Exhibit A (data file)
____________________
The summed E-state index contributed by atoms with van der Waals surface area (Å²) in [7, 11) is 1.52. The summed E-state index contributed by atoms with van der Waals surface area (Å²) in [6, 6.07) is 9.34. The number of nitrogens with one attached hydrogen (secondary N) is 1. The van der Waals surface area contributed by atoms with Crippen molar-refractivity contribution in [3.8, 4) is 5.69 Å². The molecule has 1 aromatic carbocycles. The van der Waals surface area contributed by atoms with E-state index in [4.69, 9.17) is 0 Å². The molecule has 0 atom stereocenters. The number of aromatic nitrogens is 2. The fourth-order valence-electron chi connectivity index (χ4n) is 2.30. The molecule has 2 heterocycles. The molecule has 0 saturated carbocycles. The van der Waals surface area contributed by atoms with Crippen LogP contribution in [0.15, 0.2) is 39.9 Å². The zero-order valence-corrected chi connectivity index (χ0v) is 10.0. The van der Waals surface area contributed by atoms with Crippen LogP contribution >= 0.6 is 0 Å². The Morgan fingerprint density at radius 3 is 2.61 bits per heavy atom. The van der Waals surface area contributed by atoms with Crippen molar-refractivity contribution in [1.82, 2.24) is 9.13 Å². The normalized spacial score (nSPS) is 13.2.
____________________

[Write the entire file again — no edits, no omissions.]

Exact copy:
The summed E-state index contributed by atoms with van der Waals surface area (Å²) in [7, 11) is 1.52. The summed E-state index contributed by atoms with van der Waals surface area (Å²) in [6, 6.07) is 9.34. The number of nitrogens with one attached hydrogen (secondary N) is 1. The van der Waals surface area contributed by atoms with Crippen molar-refractivity contribution in [3.8, 4) is 5.69 Å². The molecule has 1 aromatic carbocycles. The van der Waals surface area contributed by atoms with E-state index in [4.69, 9.17) is 0 Å². The molecule has 0 atom stereocenters. The number of aromatic nitrogens is 2. The fourth-order valence-electron chi connectivity index (χ4n) is 2.30. The molecule has 2 heterocycles. The molecule has 0 saturated carbocycles. The van der Waals surface area contributed by atoms with Crippen LogP contribution in [0.15, 0.2) is 39.9 Å². The zero-order valence-corrected chi connectivity index (χ0v) is 10.0. The van der Waals surface area contributed by atoms with Crippen LogP contribution >= 0.6 is 0 Å². The Morgan fingerprint density at radius 3 is 2.61 bits per heavy atom. The van der Waals surface area contributed by atoms with Crippen molar-refractivity contribution in [1.82, 2.24) is 9.13 Å². The normalized spacial score (nSPS) is 13.2.